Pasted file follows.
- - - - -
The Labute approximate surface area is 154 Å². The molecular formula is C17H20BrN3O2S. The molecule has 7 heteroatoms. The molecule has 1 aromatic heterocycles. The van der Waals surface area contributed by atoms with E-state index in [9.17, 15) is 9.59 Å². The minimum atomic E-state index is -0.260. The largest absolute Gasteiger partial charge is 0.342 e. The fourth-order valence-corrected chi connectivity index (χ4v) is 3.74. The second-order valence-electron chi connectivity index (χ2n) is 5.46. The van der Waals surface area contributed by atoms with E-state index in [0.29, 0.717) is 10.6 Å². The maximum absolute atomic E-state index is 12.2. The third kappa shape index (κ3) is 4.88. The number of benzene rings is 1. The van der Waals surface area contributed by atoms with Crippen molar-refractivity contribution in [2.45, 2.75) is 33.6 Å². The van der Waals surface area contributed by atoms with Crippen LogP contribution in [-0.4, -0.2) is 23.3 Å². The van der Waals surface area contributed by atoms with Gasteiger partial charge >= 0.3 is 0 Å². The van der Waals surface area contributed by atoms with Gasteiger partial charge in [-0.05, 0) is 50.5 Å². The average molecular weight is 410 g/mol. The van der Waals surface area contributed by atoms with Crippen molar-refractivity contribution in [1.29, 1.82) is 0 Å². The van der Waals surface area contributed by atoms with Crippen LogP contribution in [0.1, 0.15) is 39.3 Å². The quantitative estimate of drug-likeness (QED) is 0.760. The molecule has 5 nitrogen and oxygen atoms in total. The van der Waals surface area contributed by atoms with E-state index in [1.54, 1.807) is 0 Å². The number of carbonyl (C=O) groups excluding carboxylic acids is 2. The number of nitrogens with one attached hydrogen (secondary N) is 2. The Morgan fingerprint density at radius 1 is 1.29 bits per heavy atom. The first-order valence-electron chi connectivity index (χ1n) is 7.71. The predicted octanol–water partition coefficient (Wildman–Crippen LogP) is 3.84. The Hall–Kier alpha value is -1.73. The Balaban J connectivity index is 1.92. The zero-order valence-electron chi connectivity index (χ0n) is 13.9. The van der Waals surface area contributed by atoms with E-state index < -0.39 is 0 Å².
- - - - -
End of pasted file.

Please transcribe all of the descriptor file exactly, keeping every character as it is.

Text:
The Labute approximate surface area is 154 Å². The molecular formula is C17H20BrN3O2S. The molecule has 7 heteroatoms. The molecule has 1 aromatic heterocycles. The van der Waals surface area contributed by atoms with E-state index in [9.17, 15) is 9.59 Å². The minimum atomic E-state index is -0.260. The largest absolute Gasteiger partial charge is 0.342 e. The fourth-order valence-corrected chi connectivity index (χ4v) is 3.74. The second-order valence-electron chi connectivity index (χ2n) is 5.46. The van der Waals surface area contributed by atoms with E-state index in [0.29, 0.717) is 10.6 Å². The maximum absolute atomic E-state index is 12.2. The third kappa shape index (κ3) is 4.88. The number of benzene rings is 1. The van der Waals surface area contributed by atoms with Crippen molar-refractivity contribution in [2.45, 2.75) is 33.6 Å². The van der Waals surface area contributed by atoms with Crippen LogP contribution in [-0.4, -0.2) is 23.3 Å². The van der Waals surface area contributed by atoms with Gasteiger partial charge >= 0.3 is 0 Å². The van der Waals surface area contributed by atoms with Gasteiger partial charge in [-0.05, 0) is 50.5 Å². The average molecular weight is 410 g/mol. The van der Waals surface area contributed by atoms with Crippen molar-refractivity contribution in [1.29, 1.82) is 0 Å². The van der Waals surface area contributed by atoms with Crippen LogP contribution in [0.1, 0.15) is 39.3 Å². The quantitative estimate of drug-likeness (QED) is 0.760. The molecule has 5 nitrogen and oxygen atoms in total. The van der Waals surface area contributed by atoms with E-state index in [1.54, 1.807) is 0 Å². The number of carbonyl (C=O) groups excluding carboxylic acids is 2. The number of nitrogens with one attached hydrogen (secondary N) is 2. The Morgan fingerprint density at radius 1 is 1.29 bits per heavy atom. The first-order valence-electron chi connectivity index (χ1n) is 7.71. The predicted octanol–water partition coefficient (Wildman–Crippen LogP) is 3.84. The Hall–Kier alpha value is -1.73. The Balaban J connectivity index is 1.92. The zero-order valence-electron chi connectivity index (χ0n) is 13.9. The van der Waals surface area contributed by atoms with E-state index < -0.39 is 0 Å².